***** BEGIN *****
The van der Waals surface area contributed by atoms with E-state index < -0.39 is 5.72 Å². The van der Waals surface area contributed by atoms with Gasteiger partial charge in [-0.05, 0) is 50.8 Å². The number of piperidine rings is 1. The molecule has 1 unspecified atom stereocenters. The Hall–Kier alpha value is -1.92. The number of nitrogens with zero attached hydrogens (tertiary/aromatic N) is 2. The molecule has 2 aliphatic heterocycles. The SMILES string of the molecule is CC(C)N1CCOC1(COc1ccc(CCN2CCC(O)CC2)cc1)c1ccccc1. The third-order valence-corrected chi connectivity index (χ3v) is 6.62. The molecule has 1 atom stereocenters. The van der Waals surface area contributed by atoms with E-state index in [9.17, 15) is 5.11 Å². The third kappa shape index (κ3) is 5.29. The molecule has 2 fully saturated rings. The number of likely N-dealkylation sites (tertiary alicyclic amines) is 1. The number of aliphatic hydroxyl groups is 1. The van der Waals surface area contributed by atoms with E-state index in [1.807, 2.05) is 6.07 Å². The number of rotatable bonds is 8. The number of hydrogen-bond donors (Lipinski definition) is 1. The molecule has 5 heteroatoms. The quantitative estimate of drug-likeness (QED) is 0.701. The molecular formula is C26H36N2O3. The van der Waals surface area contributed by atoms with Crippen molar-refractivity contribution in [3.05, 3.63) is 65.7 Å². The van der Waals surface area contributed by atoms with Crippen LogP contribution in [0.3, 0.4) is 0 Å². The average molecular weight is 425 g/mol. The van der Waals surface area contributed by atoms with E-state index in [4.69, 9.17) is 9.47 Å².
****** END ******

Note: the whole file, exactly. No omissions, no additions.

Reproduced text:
The van der Waals surface area contributed by atoms with E-state index < -0.39 is 5.72 Å². The van der Waals surface area contributed by atoms with Gasteiger partial charge in [-0.05, 0) is 50.8 Å². The number of piperidine rings is 1. The molecule has 1 unspecified atom stereocenters. The Hall–Kier alpha value is -1.92. The number of nitrogens with zero attached hydrogens (tertiary/aromatic N) is 2. The molecule has 2 aliphatic heterocycles. The SMILES string of the molecule is CC(C)N1CCOC1(COc1ccc(CCN2CCC(O)CC2)cc1)c1ccccc1. The third-order valence-corrected chi connectivity index (χ3v) is 6.62. The molecule has 1 atom stereocenters. The van der Waals surface area contributed by atoms with E-state index in [9.17, 15) is 5.11 Å². The third kappa shape index (κ3) is 5.29. The molecule has 2 fully saturated rings. The number of likely N-dealkylation sites (tertiary alicyclic amines) is 1. The number of aliphatic hydroxyl groups is 1. The van der Waals surface area contributed by atoms with E-state index in [1.807, 2.05) is 6.07 Å². The number of rotatable bonds is 8. The number of hydrogen-bond donors (Lipinski definition) is 1. The molecule has 5 heteroatoms. The quantitative estimate of drug-likeness (QED) is 0.701. The molecular formula is C26H36N2O3. The van der Waals surface area contributed by atoms with Crippen molar-refractivity contribution in [3.05, 3.63) is 65.7 Å². The van der Waals surface area contributed by atoms with Crippen LogP contribution in [0.3, 0.4) is 0 Å². The average molecular weight is 425 g/mol. The van der Waals surface area contributed by atoms with E-state index in [4.69, 9.17) is 9.47 Å².